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A Tactical Periodization Model For Elite Gaelic Football.

Updated: May 18, 2021

The use of a tactical periodization model for the development of the physical , physiological,, technical, and tactical capacities in elite Gaelic Football.


One of the most difficult tasks in elite Gaelic Football (GF) is managing the weekly workloads of amateur players who are in reality, competing in a semi-professional environment. Anecdotal reports of high training demands have been verified in a survey of Elite GF players, (Kelly, Banks, McGuinness, & Watson, 2018). Figures 1-3 illustrate that players partake in between 3 and 5 training sessions a week, with > 50% of players reporting field-based sessions lasting 3 or more hours. Considering travel time to and from training, preparation and work commitments, legitimate questions have been raised around player burnout, work/life balance, player welfare, training overload and player enjoyment.


Training methodologies

From the coach’s viewpoint the primary goal of their training methodology is to ensure that players’ fitness levels meet the demands of their direct opposition during match-play, while effectively being able to execute their positional, technical and tactical roles.


One interesting training approach originally used in soccer but now being adopted in other sports is Tactical Periodization (TP). As the name implies, the tactical dimension is the overarching dimension of the game and the physical, technical, and psychological dimensions exist within this tactical dimension.

This approach runs contrary to popular practice in GF training where the four dimensions are viewed in isolation, with the same level of priority and typical training sessions are structured as such (see Figure 4). Personally, I would argue that in recent years an increased emphasis is placed on the physical development of players, at the expense of tactical and technical development resulting in longer training times, less clarity of tactical play and player burnout.

The other important component of TP is that within the TP model the word “periodization” is not used in its traditional sense (periodizing the physical load of training), rather it refers to the periodization of the tactical principles trained throughout the week.


In essence when you work under the TP framework, the separation between fitness coaches and technical coaches does not exist. This unified structure creates an environment that encourages coaching staff to develop drills and games that integrate the tactical, technical, and physical components.


Given the amateur status of elite level GF and the time constraints on players and coaches alike, could a TP model offer a potential solution? This blog aims to introduce the methodology of TP and illustrate its potential application in elite GF, with the help of examples from my professional practice as a coach at the elite level and as an academic.


Tactical awareness, the missing link

GF forces multiple demands on players due to its free-flowing nature and quick movement of play from end to end of the pitch, (Reilly & Collins, 2008). Match-play is characterised by turnovers and fast paced-transitions from defence to attack. These turnovers and counterattacks can contribute to enhancing the dynamic flow of the game, which is sometimes attenuated by the extreme zonal defensive strategies commonly adopted by teams, (Bradley & O’Donoghue, 2011). The result being that “tactical awareness” is a key discriminator of success within GF, and as such, the solving of tactical problems and the acquisition of tactical abilities must be at the core of all training activities.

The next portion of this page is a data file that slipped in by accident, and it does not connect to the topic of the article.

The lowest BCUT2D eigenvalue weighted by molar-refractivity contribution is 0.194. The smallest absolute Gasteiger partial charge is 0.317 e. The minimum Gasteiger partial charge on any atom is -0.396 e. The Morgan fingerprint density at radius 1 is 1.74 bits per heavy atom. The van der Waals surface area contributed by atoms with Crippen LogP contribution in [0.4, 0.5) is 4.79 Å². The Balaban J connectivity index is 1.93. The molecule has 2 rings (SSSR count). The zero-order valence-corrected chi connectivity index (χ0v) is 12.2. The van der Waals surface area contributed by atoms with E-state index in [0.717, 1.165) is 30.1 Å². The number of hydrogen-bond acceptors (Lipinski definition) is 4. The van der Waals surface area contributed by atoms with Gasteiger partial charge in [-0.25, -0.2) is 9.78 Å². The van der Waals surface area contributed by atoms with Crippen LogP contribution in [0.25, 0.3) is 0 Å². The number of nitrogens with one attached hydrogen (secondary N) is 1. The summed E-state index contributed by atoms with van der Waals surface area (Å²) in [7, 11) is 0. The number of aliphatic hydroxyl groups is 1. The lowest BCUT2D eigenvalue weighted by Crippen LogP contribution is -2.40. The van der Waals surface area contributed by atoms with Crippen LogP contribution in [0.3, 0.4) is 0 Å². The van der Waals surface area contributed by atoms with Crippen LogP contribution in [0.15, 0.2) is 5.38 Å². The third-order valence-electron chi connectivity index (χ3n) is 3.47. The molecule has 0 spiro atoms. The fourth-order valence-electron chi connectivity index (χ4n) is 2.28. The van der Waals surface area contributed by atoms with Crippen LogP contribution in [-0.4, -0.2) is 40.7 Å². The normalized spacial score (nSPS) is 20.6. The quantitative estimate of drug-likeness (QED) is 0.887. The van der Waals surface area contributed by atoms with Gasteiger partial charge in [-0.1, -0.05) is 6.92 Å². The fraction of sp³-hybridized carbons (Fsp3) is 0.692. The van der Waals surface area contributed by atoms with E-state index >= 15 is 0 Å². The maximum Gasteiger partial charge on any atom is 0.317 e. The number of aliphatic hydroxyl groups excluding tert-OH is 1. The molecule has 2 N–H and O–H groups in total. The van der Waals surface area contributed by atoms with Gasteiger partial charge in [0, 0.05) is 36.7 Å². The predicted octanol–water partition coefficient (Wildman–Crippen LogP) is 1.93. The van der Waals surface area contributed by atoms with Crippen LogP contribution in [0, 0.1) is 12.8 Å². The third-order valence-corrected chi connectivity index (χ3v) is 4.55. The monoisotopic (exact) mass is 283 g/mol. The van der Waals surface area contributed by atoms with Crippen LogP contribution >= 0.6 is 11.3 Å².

To further illustrate the importance of developing tactical ability, a study from McGahan, Mangan, Collins, Burns, Gabbett, & O'Neill (2021) compared positional differences in running demands and technical performance variables among elite GF teams from separate divisions. Interestingly, the findings illustrate that Division 3 (D3) teams had greater high-speed running and relative high-speed distance metrics than their Division 1 (D1) counterparts, suggesting that greater amounts of high-speed running are not necessarily related to team ranking in elite GF. However, scoring accuracy in addition to a higher frequency of tackles, particularly in the middle third of the pitch, were characteristics more strongly associated with the higher ranked teams. D1 teams adopted defined tackling strategies, forcing turnovers in higher areas on the field closer to the opposition's goal. The results of this study indicate that technical proficiency, rather than high-speed running profiles differentiate D1 and D3 teams, thus highlighting the importance of technical and tactical competence in differentiating between higher and lower-ranked teams.


It would be wise to suggest that coaches at all levels place technical and tactical elements as a central tenet of their coaching philosophy to maximize the development of the key performance skills required during match-play.


How to generate a TP model for GF? - The starting point, The game model

It is the coach’s role to generate a tactical approach that allows players to anticipate the actions of opposing players, identify predictable scenarios and create a sense of order within this chaotic environment. This identifies a need for coaches to have a clear idea of the tactical approach their team will adopt and within the TP literature this is described as a game model, (Tee, Ashford, & Piggott, 2018; Delgado-Bordonau & Mendez-Villanueva, 2012). To do this the coach must consider their own philosophies in relation to the players available to them. Once finalised the model must be simple enough to represent the game in its entirety but also be flexible enough for players to be creative as a clear game model helps players to have a “shared mental landscape” for the game, (Richards, Collins, & Mascarenhas, 2017).


Game moments

In soccer, proponents of TP often design game models around the so-called “moments of the game,” which represent the 4 main states a team may be in during a match (Figure 5).